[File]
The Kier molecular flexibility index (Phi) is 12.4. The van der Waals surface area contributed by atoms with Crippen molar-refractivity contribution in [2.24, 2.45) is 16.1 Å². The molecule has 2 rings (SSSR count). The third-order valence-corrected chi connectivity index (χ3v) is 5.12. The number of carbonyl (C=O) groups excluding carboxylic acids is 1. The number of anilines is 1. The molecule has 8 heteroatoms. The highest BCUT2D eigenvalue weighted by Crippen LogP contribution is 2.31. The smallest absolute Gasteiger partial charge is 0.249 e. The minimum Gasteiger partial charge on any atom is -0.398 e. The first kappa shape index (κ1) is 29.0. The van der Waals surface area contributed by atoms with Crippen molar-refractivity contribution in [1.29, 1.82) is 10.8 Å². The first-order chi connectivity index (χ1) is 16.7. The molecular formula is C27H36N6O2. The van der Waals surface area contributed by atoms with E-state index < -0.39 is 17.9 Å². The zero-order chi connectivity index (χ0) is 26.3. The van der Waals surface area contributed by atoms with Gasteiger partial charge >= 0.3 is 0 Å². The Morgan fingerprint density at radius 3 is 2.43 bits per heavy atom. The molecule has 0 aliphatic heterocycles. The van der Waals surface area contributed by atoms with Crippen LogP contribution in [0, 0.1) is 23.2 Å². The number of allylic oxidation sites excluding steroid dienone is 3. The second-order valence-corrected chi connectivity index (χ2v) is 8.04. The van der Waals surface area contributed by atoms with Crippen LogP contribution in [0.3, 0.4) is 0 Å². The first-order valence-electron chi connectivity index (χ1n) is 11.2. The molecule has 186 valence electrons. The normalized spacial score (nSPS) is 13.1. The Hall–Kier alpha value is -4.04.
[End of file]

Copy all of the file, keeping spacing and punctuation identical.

The Kier molecular flexibility index (Phi) is 12.4. The van der Waals surface area contributed by atoms with Crippen molar-refractivity contribution in [2.24, 2.45) is 16.1 Å². The molecule has 2 rings (SSSR count). The third-order valence-corrected chi connectivity index (χ3v) is 5.12. The number of carbonyl (C=O) groups excluding carboxylic acids is 1. The number of anilines is 1. The molecule has 8 heteroatoms. The highest BCUT2D eigenvalue weighted by Crippen LogP contribution is 2.31. The smallest absolute Gasteiger partial charge is 0.249 e. The minimum Gasteiger partial charge on any atom is -0.398 e. The first kappa shape index (κ1) is 29.0. The van der Waals surface area contributed by atoms with Crippen molar-refractivity contribution in [1.29, 1.82) is 10.8 Å². The first-order chi connectivity index (χ1) is 16.7. The molecular formula is C27H36N6O2. The van der Waals surface area contributed by atoms with E-state index < -0.39 is 17.9 Å². The zero-order chi connectivity index (χ0) is 26.3. The van der Waals surface area contributed by atoms with Gasteiger partial charge >= 0.3 is 0 Å². The Morgan fingerprint density at radius 3 is 2.43 bits per heavy atom. The molecule has 0 aliphatic heterocycles. The van der Waals surface area contributed by atoms with Crippen LogP contribution in [0, 0.1) is 23.2 Å². The number of allylic oxidation sites excluding steroid dienone is 3. The second-order valence-corrected chi connectivity index (χ2v) is 8.04. The van der Waals surface area contributed by atoms with Crippen LogP contribution in [0.3, 0.4) is 0 Å². The first-order valence-electron chi connectivity index (χ1n) is 11.2. The molecule has 186 valence electrons. The normalized spacial score (nSPS) is 13.1. The Hall–Kier alpha value is -4.04.